The Gay Man’s guide to creating a profile that speaks to who you are. Plus: two profile red flags to look out for.
I’ve been dating online since I came out at 19. At that time, online dating was the primary option for gay men to meet other gay men. There may be more options available now, but I still find it to be my go-to dating method.
My preference for the online dating pool may be because my social circles don’t bring me into contact with an abundance of single gay men, or because it’s interesting to meet people who are outside my everyday experience. It is, as they say, what it is.
The debut of www.meetmindful.com—a website that promotes mindful dating—is exciting. I wonder, though, if what we are being mindful about will be open to wide interpretation. To me, mindfulness means being aware of and engaged in the Universe and respecting its laws, and in improving oneself in harmony with those laws. To others, “mindful” may mean something different. The meeting of these minds, though, starts with a profile.
Take mine, for example:
Hi everyone! It’s nice to meet you.
My name’s Joe (Joseph if you’re my Mom) and I am a 31 year old gay male, six foot, 190 pounds, and if you know anything about the gay-lingo this should be familiar – masculine and athletic.
I enjoy long runs on the beach, reading, video games, the gym, yoga, meditation, and cross fit. I spend most of my time working on a few businesses, playing with my dogs and being with friends and family. I don’t go out too often, but I enjoy myself when I do.
And that, ladies and gentlemen, is my two-paragraph spiel that I have honed to online-dating poetry. These two paragraphs describe everything that could ever need to be known about me.
Well, no, of course they don’t; but my spiel does do a pretty good job of saying what I look like and what I am looking for.
Using the Tools Available
You have three tools at your disposal to catch the eye of Mr. Future Wonderful:
- your photo (naturally taken in the best possible lighting, from the right angle, fresh out of the gym)
- your stats (6’1″, 190, masc, musc)
- two paragraphs
That’s it. Intimidating right? While exploring who you are and capturing it in such a condensed form can be daunting, there are two things you can easily avoid to make your profile more attractive.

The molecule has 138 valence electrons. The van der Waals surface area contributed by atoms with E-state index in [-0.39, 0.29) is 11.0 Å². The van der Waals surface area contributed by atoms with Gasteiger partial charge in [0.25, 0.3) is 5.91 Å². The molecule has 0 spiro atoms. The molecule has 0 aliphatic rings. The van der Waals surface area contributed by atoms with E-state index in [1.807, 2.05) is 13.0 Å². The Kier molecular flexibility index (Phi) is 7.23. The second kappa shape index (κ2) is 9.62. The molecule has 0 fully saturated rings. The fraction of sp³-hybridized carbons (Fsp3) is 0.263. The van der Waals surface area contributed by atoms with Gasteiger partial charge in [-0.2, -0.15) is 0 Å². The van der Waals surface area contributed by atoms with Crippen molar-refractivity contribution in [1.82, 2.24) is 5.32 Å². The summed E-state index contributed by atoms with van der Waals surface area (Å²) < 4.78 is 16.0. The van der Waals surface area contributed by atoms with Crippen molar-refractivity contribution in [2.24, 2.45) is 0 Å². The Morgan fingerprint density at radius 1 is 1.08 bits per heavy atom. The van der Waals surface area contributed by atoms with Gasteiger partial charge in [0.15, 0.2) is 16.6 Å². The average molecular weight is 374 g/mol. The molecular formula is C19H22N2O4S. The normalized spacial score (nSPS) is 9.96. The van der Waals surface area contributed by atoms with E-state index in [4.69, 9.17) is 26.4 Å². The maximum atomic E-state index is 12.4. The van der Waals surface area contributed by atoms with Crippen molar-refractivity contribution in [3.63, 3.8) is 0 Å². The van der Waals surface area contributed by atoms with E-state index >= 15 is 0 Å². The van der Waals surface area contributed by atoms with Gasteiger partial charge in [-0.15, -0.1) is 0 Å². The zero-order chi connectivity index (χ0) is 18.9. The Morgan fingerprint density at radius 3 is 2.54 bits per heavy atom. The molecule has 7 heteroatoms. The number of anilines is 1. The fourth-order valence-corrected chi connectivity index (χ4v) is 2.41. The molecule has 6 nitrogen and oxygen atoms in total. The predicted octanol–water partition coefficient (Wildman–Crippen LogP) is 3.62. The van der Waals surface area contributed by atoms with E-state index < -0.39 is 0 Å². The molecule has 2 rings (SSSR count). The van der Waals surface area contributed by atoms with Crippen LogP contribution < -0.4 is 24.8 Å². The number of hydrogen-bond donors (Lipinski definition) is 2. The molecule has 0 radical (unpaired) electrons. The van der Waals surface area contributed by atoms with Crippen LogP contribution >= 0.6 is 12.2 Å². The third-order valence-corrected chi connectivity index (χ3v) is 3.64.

Two Types of Red Flag Profiles
First we have the guy who lists everything you must do to meet his standards. The profile for Guy #1 may go something like this:
I am an athletic jock looking for fun. You must spend two hours daily at the gym—like I do. You must have a job. You must brush your teeth. You must practice ballet beneath the full moon when the new moon falls on a Tuesday…
Second, we have the guy who states everything he is not looking for. Guy #2 will often rock bullet points in his profile:
I am not interested if you:
- do not floss
- do not go to the gym
- sprinkle sugar on your morning coffee
Frankly, both types of profiles wave red flags. Guy #1 and Guy #2 may have nice photos and stats, but both speak in ultimatums and mandates. If that’s how they’re writing, then how are they thinking?
We become what we think about.
Now go back and read my two paragraphs. I’d be lying if I said that a guy who doesn’t go to the gym regularly would be a good match for me, but I offer my preferences in a far-less exclusionary manner.
Do you see the difference between how I stated my preference and how Guy #1 and Guy #2 did? I frame everything in positive affirmations. I hit the gym. I practice yoga. I spend time with my family. I list what makes me happy—neither as judgment nor ultimatum—as simple, joyous affirmation.
If we attract what we are and if we become what we think about, I’d like to manifest the gentleman who is simple and joyous.
[photo: Martin Strachoň / Wikimedia Commons]
Joe Valero is a meditating and yoga-practicing entrepreneur in the Denver area. You can often find him at the gym or writing fantasy novels in a coffee shop.